• Tighter privacy regulations and restrictions, such as the end of third-party cookies, will drive changes in the industry.
• Better omni-channel orchestration is essential for creating a cohesive brand experience across all channels.
• More AI and machine learning will play a significant role in shaping the future of email marketing.

Use of AI in Email Marketing
• Differentiating between machine learning and generative AI is crucial as they serve different purposes.
• Generative AI may not necessarily enhance performance but can provide time-saving benefits like brainstorming ideas.
• Understanding that different types of AI have distinct use cases, constraints, and risks is critical.

Evolution of Deliverability Generations
• The first age was the Wild West with no email rules.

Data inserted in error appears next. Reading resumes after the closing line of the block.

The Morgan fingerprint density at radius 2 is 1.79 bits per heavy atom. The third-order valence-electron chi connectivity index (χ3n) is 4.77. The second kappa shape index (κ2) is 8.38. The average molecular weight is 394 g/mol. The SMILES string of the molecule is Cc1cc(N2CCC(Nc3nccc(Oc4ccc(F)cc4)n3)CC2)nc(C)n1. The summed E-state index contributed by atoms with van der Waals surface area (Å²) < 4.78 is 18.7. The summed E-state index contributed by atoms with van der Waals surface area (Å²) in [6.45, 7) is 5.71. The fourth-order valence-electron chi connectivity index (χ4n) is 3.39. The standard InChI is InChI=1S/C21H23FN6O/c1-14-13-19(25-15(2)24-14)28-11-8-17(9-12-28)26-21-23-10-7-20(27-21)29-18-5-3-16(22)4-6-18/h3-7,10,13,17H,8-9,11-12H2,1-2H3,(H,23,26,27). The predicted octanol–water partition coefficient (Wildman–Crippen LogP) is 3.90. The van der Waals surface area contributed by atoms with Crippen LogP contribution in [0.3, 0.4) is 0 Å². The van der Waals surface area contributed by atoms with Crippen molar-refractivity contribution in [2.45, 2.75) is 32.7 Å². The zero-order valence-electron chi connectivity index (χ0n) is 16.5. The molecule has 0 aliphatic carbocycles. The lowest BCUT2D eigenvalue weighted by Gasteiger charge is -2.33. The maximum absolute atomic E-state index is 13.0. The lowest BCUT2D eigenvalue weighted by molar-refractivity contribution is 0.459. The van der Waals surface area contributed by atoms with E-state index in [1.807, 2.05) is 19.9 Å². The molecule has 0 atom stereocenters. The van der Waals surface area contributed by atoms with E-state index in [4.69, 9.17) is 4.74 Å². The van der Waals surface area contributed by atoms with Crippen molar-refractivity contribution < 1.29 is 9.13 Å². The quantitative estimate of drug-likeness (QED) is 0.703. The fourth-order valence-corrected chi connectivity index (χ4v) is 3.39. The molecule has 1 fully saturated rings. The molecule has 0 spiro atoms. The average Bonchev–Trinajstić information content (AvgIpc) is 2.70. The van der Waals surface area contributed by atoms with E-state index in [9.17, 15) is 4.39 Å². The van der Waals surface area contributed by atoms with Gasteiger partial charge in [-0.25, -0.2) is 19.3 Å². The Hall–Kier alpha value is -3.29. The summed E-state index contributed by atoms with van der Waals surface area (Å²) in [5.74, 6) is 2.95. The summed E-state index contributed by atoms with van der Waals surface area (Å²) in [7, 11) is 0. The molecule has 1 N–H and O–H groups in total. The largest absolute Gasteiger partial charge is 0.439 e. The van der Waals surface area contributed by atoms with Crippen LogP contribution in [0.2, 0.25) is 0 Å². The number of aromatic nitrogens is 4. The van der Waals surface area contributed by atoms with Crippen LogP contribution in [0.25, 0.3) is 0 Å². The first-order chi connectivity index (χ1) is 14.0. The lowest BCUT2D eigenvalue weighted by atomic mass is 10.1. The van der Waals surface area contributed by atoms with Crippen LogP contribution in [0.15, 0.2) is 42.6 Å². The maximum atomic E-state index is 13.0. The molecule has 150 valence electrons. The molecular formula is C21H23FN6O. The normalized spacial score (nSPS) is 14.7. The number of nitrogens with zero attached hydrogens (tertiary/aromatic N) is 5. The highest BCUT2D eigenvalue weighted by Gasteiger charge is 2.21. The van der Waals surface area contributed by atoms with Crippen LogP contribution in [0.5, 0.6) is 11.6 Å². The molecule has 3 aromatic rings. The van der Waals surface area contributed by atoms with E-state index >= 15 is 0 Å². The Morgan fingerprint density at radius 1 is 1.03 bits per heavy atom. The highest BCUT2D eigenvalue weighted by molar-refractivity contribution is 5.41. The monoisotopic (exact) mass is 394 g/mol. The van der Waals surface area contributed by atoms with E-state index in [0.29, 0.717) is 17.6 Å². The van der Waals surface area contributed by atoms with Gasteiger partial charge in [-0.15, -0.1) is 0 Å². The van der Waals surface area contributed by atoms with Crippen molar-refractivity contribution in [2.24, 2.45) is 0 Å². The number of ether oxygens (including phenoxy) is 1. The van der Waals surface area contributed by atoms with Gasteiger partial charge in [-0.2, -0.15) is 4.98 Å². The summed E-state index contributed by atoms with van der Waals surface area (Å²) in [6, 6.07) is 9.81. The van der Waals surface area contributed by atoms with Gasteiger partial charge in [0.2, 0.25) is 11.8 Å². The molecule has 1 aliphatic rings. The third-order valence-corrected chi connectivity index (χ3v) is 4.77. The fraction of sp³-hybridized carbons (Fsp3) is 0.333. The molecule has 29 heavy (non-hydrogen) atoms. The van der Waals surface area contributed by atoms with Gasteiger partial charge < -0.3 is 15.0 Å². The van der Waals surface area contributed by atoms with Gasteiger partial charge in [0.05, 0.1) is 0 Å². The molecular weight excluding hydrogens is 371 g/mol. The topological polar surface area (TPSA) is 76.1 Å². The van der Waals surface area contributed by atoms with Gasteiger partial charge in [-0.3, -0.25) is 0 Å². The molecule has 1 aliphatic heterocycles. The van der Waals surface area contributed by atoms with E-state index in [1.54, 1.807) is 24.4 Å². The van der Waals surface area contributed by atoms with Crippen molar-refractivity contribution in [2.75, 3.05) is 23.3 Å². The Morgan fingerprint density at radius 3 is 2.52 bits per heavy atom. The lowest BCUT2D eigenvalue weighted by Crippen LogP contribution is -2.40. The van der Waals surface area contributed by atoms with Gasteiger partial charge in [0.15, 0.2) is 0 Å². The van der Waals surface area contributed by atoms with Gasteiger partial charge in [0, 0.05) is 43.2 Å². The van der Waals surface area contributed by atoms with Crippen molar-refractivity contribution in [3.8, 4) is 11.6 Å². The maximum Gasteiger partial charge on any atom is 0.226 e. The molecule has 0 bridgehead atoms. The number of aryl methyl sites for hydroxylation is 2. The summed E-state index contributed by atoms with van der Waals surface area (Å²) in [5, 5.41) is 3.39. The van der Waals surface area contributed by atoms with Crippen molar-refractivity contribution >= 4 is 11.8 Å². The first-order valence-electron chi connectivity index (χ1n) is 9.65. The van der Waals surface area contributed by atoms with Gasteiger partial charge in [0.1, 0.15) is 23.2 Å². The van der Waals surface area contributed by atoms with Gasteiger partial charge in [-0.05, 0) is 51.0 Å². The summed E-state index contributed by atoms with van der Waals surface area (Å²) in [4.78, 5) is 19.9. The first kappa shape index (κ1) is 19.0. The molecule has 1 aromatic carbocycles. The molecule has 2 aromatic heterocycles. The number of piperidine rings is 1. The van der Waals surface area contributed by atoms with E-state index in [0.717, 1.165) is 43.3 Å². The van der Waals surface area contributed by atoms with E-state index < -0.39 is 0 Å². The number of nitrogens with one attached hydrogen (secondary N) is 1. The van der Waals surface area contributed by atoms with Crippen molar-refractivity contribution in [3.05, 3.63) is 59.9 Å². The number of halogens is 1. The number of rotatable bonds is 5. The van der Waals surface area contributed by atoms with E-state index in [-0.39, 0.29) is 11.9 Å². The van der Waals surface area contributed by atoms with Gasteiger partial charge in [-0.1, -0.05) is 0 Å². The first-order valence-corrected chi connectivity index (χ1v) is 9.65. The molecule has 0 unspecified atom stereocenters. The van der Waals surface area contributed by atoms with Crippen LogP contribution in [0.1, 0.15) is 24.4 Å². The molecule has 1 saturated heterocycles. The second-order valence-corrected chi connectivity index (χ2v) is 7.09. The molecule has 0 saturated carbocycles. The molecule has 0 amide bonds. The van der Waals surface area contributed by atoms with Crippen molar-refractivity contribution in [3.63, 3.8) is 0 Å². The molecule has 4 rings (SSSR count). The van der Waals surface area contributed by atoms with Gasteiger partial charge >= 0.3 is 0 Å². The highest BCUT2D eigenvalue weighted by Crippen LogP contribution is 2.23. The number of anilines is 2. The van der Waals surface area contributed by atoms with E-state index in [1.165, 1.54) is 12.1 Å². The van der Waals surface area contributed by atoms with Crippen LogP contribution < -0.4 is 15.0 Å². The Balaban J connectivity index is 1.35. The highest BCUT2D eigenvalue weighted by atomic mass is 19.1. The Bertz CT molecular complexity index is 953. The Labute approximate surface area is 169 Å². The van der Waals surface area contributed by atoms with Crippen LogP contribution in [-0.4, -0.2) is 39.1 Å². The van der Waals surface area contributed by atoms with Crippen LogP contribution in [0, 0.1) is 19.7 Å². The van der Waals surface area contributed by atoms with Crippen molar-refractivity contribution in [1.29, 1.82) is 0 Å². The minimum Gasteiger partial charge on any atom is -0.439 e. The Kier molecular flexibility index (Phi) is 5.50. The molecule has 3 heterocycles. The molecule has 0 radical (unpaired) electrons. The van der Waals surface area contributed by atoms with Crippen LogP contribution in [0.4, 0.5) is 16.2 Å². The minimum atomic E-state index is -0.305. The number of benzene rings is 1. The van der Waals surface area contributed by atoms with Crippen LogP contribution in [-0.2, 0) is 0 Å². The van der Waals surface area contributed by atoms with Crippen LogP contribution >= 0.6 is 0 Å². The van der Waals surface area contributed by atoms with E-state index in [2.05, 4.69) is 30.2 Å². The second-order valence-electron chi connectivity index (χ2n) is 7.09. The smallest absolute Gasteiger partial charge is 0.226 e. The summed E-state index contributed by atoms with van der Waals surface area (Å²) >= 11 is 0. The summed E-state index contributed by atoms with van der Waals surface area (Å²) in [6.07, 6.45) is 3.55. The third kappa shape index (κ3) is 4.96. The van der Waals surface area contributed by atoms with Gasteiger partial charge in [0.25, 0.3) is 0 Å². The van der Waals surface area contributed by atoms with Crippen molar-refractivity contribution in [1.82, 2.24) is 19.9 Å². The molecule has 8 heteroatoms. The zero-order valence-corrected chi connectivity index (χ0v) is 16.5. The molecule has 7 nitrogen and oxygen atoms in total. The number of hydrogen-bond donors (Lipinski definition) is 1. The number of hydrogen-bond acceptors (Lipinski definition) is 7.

• The second age introduced the report spam button, impacting sender behavior.
• The fifth age faces complexity due to Apple’s impact on engagement visibility.

Future of Deliverability (Sixth Age)
• Anticipates a focus on legal regulations and privacy laws in the US.
• Expects alignment with consumer expectations and GDPR standards.
• Foresees national standardization due to increasing state-level privacy laws.


  • 😊 Customer Experience, 🤖 Ai In Email Marketing, 💰 Roi (Return On Investment), 🎯 Relevance Tactics, 📧 Email Marketing Rules, 🌍 Geographic Differences In Email, 🔒 Mpp (Mail Privacy Protection), 💍 Engagement, 📄 GDPR, 📑 Gmail Tabs, ⚡ Amp For Email, 🔀 Channel Distinctiveness, 🏭 Email Industry, 🚫 Privacy Regulations, ✉️ Deliverability

Questions / Answers

  • How did you get into email?
    Transitioned from journalism after starting a blog focused on retail emails which led him to join the Email Experience Council.